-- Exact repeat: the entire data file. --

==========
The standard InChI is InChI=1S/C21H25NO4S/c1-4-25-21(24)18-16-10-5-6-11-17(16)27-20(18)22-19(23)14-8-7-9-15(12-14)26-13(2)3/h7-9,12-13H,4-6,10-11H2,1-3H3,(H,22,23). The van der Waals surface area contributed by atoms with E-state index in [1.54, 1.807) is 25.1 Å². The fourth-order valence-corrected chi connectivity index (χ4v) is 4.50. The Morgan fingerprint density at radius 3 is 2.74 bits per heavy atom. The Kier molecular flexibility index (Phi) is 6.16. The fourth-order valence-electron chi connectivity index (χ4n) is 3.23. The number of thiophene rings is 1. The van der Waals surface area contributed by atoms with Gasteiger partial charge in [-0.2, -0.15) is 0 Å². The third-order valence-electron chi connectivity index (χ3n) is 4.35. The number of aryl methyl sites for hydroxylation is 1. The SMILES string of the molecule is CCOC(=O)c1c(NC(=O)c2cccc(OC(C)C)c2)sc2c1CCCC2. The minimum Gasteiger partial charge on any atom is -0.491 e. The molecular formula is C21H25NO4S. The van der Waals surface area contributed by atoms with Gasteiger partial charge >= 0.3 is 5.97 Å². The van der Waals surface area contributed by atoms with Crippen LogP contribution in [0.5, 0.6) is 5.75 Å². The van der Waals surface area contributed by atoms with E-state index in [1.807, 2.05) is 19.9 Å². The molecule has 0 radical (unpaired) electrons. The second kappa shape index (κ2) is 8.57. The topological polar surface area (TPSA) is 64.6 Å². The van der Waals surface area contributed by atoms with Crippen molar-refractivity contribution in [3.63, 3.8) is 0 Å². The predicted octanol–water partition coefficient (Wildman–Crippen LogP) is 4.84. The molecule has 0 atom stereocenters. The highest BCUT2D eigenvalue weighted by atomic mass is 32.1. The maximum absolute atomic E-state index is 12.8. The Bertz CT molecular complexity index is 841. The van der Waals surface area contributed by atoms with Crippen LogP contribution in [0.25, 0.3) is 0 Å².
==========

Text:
The standard InChI is InChI=1S/C21H25NO4S/c1-4-25-21(24)18-16-10-5-6-11-17(16)27-20(18)22-19(23)14-8-7-9-15(12-14)26-13(2)3/h7-9,12-13H,4-6,10-11H2,1-3H3,(H,22,23). The van der Waals surface area contributed by atoms with E-state index in [1.54, 1.807) is 25.1 Å². The fourth-order valence-corrected chi connectivity index (χ4v) is 4.50. The Morgan fingerprint density at radius 3 is 2.74 bits per heavy atom. The Kier molecular flexibility index (Phi) is 6.16. The fourth-order valence-electron chi connectivity index (χ4n) is 3.23. The number of thiophene rings is 1. The van der Waals surface area contributed by atoms with Gasteiger partial charge in [-0.2, -0.15) is 0 Å². The third-order valence-electron chi connectivity index (χ3n) is 4.35. The number of aryl methyl sites for hydroxylation is 1. The SMILES string of the molecule is CCOC(=O)c1c(NC(=O)c2cccc(OC(C)C)c2)sc2c1CCCC2. The minimum Gasteiger partial charge on any atom is -0.491 e. The molecular formula is C21H25NO4S. The van der Waals surface area contributed by atoms with Gasteiger partial charge >= 0.3 is 5.97 Å². The van der Waals surface area contributed by atoms with Crippen LogP contribution in [0.5, 0.6) is 5.75 Å². The van der Waals surface area contributed by atoms with E-state index in [1.807, 2.05) is 19.9 Å². The molecule has 0 radical (unpaired) electrons. The second kappa shape index (κ2) is 8.57. The topological polar surface area (TPSA) is 64.6 Å². The van der Waals surface area contributed by atoms with Crippen molar-refractivity contribution in [3.63, 3.8) is 0 Å². The predicted octanol–water partition coefficient (Wildman–Crippen LogP) is 4.84. The molecule has 0 atom stereocenters. The highest BCUT2D eigenvalue weighted by atomic mass is 32.1. The maximum absolute atomic E-state index is 12.8. The Bertz CT molecular complexity index is 841. The van der Waals surface area contributed by atoms with Crippen LogP contribution in [0.25, 0.3) is 0 Å².